https://doi.org/10.1371/journal.pone.0088441.g005

Taken together, these data confirmed that Tfh cells and Breg cells are expanded in SLE patients and that these cell subsets are correlated in these patients as well. Tfh cell-derived IL-21 may be involved in Breg cell expansion and IL-10 overproduction in SLE patients.

Discussion

The ability of B cells to negatively regulate cellular immune responses and inflammation has been described previously [7]. Most recently, CD19+CD5+CD1dhigh B cells with the capacity to produce IL-10 have been named Breg cells (B10) in mice [3], [6], [7]. Remarkably, Breg cells are potent negative regulators of inflammation and autoimmunity in mouse models of disease in vivo [10], [11], [33]. Recently, IL-10-producing CD1dhigh, or CD5+IL-10+ Breg cells were identified in human [26], [27], [34], however little is known the dynamic changes of Breg cells in active or inactive SLE patient.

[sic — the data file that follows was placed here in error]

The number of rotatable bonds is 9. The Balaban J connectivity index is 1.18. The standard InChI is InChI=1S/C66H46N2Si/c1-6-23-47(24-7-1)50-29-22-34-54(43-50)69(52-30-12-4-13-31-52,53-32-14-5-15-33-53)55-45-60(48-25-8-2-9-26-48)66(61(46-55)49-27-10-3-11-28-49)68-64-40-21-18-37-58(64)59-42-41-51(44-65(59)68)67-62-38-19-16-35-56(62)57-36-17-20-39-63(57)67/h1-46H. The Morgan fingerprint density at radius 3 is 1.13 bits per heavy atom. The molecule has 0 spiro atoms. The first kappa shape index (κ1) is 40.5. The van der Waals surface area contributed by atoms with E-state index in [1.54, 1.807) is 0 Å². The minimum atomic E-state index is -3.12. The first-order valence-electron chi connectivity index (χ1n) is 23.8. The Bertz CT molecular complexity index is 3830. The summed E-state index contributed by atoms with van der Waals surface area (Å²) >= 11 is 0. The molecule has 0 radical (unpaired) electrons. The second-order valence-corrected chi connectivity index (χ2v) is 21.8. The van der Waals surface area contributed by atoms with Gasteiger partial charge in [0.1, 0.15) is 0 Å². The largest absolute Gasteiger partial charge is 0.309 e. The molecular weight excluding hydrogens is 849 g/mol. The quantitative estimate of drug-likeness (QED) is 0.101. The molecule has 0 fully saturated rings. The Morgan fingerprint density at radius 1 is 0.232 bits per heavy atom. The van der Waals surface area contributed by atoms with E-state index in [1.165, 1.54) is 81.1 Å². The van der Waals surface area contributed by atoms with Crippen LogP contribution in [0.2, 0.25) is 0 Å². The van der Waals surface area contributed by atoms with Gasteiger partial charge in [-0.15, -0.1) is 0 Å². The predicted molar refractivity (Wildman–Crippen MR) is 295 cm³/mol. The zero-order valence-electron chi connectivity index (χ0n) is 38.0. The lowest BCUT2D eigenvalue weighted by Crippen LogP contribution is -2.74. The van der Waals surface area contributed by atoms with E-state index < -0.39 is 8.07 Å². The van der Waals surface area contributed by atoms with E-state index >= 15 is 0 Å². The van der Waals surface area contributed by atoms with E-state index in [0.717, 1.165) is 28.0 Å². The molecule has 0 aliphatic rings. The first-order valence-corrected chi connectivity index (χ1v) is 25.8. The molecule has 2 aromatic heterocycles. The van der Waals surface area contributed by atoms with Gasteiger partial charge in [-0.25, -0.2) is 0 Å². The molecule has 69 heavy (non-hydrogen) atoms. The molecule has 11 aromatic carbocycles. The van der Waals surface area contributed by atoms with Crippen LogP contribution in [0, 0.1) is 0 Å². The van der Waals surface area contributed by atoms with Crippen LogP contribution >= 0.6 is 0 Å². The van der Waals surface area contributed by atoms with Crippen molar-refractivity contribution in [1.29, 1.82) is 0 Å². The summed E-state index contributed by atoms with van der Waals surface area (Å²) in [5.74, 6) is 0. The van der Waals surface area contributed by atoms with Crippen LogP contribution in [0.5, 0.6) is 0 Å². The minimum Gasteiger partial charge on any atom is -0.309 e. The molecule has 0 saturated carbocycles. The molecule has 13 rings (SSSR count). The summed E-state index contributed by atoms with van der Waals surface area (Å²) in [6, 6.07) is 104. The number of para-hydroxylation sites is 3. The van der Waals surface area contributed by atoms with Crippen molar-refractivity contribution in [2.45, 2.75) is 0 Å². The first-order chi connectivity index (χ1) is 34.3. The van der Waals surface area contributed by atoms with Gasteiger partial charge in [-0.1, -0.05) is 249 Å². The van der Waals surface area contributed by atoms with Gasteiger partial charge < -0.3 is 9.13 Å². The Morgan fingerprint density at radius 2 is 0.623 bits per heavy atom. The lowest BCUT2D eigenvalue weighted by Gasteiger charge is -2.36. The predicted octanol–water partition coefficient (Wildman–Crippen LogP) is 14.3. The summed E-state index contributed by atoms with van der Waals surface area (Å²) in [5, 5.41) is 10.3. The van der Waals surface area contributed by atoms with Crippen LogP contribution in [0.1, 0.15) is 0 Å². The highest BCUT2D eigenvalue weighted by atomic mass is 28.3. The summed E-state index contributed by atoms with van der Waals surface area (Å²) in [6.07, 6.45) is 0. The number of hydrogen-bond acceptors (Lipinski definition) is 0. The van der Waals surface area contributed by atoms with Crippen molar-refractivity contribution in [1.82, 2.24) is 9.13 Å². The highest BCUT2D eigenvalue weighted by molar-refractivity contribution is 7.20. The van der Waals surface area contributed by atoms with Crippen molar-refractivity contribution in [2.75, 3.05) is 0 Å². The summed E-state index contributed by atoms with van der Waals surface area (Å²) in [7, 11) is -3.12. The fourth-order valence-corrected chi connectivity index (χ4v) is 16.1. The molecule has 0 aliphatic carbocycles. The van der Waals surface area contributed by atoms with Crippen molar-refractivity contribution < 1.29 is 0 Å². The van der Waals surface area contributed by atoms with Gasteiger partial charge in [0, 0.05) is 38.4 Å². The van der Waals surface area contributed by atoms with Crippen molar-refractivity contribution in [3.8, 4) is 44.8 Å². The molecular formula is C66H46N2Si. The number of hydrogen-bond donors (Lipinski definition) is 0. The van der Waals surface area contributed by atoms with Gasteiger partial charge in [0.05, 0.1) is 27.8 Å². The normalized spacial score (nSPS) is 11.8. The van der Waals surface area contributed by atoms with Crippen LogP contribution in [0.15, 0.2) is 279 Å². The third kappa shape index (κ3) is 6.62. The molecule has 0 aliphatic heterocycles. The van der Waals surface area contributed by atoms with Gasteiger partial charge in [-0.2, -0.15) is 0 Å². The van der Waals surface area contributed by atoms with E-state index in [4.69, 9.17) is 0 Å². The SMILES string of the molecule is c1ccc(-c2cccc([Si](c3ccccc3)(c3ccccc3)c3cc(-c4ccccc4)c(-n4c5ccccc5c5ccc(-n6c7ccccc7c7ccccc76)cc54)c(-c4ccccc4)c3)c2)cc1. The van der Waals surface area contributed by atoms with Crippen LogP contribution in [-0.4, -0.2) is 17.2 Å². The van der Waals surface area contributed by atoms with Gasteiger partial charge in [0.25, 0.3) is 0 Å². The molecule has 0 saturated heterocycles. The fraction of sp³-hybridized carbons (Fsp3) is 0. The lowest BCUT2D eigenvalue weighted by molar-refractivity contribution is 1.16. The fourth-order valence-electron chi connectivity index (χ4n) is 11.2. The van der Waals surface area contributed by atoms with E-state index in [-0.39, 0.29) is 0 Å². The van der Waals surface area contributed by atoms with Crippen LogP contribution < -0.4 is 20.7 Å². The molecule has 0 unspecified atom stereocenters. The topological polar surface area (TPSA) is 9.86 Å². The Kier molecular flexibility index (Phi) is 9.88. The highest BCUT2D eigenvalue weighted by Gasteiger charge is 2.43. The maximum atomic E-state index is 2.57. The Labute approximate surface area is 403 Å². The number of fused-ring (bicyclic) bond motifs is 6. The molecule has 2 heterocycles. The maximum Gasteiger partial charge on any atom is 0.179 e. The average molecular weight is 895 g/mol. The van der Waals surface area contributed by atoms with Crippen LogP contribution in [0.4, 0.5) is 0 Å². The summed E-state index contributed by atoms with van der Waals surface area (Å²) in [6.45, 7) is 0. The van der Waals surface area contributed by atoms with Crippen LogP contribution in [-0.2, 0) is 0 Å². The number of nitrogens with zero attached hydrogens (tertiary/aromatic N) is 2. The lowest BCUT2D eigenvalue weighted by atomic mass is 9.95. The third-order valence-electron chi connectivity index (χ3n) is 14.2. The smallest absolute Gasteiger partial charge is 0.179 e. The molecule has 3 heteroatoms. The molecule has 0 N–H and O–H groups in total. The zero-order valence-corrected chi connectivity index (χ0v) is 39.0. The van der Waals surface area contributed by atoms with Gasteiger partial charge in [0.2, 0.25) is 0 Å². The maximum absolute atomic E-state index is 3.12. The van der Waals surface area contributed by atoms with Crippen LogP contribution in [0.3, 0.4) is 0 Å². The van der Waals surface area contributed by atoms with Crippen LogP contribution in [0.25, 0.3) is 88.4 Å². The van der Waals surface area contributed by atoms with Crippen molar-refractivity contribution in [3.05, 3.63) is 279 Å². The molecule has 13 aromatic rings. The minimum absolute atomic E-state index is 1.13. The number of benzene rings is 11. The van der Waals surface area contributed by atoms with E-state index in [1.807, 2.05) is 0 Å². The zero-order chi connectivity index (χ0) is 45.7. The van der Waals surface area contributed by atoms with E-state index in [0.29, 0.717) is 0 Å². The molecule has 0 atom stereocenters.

The balance between Breg cell negative regulation and B-cell positive contributions to immune responses are likely to vary in different diseases as well as during the course of disease. Breg cell numbers increase during some autoimmunity animal models like NZB/W mice [6], [13], our recent data proved that Breg cells were expanded in MRL/lpr mice [16]. Here, we demonstrated that the percentage of peripheral blood CD19+CD5+CD1dhigh Breg cells was significantly increased in active SLE patients and was positively correlated with disease activity, Breg cells decreased during disease relief. Breg cells produced more IL-10 in active SLE patients than healthy control. In addition, more IL-10+ B cells were detected in involved skin of SLE patients when compared with controls. In addition, the percentage of CD19+CD24+CD38+ Breg cells was also expanded in SLE patients than heanlty control, which was consistent with previous results [29]. The absolute numbers of CD19+CD5+CD1dhigh cells, CD19+CD24+CD38+ cells, and CD19+IL-10+ cells increased but not significantly in SLE patients when compared with healthy controls, which might be attributed to peripheral lymphopenia in SLE patients during flares.